Thursday, September 26, 2019

Language of Confusion: Perfect Cell, Part III


This is a perfect way to lead into October because a lot of these cell words are surprisingly dark. Now, to remind everyone (as I assume you don’t obsessively retain this information like I do), cell comes from the Proto Indo European kel-, to cover/conceal/save. And that leads to some weird words.

First, the lightest and softest of the words this week (though no less weird): supercilious. It showed up in the mid sixteenth century from the classical Latin superciliosus, from supercilium, which means arrogance, but which literally means eyebrow. See, because arrogance involves raised eyebrows… yeah. The super- means above and the cilium means eyelid and is derived from celare, to hide, a word we talked about in part one that comes from kel-. So because eyebrows cover eyelids, we have supercilious.

Now we get into the weird stuff. Um, weirder. Occult showed up in the mid sixteenth century meaning secret, coming from the Middle French occulte and classical Latin occultus, which means hidden, secret or occult. The o comes from ob-, which means over, and the rest comes from celare. To hide/cover over. Oh, and guess what? This is not where cult comes from. That word has a completely different origin.

Next, kleptomania. Yep, this one, too. It showed up in 1830 (where it was also spelled with a C), coming from mania and and the Greek word kleptes, thieves. That word comes from kleptein, stealing, which is from the Proto Indo European klep-, which is related to kel-. You conceal/save something you steal, right?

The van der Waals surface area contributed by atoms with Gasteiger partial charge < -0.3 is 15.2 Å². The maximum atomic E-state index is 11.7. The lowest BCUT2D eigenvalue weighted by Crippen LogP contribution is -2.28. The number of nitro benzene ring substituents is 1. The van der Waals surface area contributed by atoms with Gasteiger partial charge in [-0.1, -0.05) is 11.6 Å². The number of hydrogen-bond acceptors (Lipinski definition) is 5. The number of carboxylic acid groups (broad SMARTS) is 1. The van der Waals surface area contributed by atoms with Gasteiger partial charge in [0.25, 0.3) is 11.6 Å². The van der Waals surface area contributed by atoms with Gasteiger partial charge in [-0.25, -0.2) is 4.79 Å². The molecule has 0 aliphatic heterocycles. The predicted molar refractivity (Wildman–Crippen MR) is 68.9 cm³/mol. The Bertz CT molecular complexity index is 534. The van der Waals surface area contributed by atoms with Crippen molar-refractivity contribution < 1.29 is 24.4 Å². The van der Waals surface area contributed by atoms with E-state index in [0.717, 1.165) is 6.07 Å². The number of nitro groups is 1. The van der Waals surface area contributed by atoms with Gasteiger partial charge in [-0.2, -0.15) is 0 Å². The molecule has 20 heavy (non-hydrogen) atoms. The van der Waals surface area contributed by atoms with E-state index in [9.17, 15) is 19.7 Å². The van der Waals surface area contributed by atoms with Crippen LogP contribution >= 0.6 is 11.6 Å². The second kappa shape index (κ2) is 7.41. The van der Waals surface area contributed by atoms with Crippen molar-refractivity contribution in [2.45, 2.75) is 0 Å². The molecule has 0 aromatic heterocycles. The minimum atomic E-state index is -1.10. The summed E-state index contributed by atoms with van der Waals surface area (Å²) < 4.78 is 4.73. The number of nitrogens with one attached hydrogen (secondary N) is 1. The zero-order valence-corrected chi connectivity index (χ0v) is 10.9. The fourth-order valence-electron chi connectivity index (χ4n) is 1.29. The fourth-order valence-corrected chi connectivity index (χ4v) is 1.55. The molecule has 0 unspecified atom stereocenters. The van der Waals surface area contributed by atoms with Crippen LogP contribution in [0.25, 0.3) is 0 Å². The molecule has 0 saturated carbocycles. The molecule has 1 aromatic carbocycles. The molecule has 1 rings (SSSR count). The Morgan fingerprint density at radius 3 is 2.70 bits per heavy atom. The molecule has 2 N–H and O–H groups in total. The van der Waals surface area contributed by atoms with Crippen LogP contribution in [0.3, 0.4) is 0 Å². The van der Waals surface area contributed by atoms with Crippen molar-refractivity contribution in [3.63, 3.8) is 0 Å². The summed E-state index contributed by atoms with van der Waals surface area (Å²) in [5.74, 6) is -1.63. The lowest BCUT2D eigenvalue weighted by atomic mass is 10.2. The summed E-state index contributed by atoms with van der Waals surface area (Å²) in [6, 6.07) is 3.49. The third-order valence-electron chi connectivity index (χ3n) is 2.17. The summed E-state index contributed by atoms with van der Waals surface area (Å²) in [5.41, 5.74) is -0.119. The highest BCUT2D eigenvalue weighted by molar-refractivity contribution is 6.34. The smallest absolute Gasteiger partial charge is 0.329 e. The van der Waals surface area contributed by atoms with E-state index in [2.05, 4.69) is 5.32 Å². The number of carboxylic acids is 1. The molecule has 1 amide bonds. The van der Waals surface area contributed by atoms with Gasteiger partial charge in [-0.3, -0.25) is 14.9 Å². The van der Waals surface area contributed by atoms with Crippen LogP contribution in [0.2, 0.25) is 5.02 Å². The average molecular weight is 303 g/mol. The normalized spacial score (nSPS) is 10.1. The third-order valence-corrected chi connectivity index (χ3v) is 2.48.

I bet you didn’t think apocalypse would be here, but yes, it is. It showed up in the late fourteenth century meaning revelation or disclosure. It comes from the Church Latin apocalypsis, from the Greek apokalyptein, reveal. The apo- means off or away from and the kalyptein means covered, and is from kel-. So it’s away from hiding, to reveal, to apocalypse.

Finally today, we’re looking at hell. Yep, this is where it derived from. It came from the Old English hell (also spelled hel or helle), where it meant “where sinners go”. It’s from the Proto Germanic haljo, the underworld, a “concealed place”. Which is how it came from kel-.

Wild, huh?

Sources
Tony Jebson’s page on the Origins of Old English

4 comments:

  1. Hell. Hell? Really, hell? That I did not expect.

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  2. Some really dark stuff this time out!

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  3. I will never understand English... It makes no sense!

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  4. Busy week. I have no smart comment.
    I did have a word question, but I've forgotten it.

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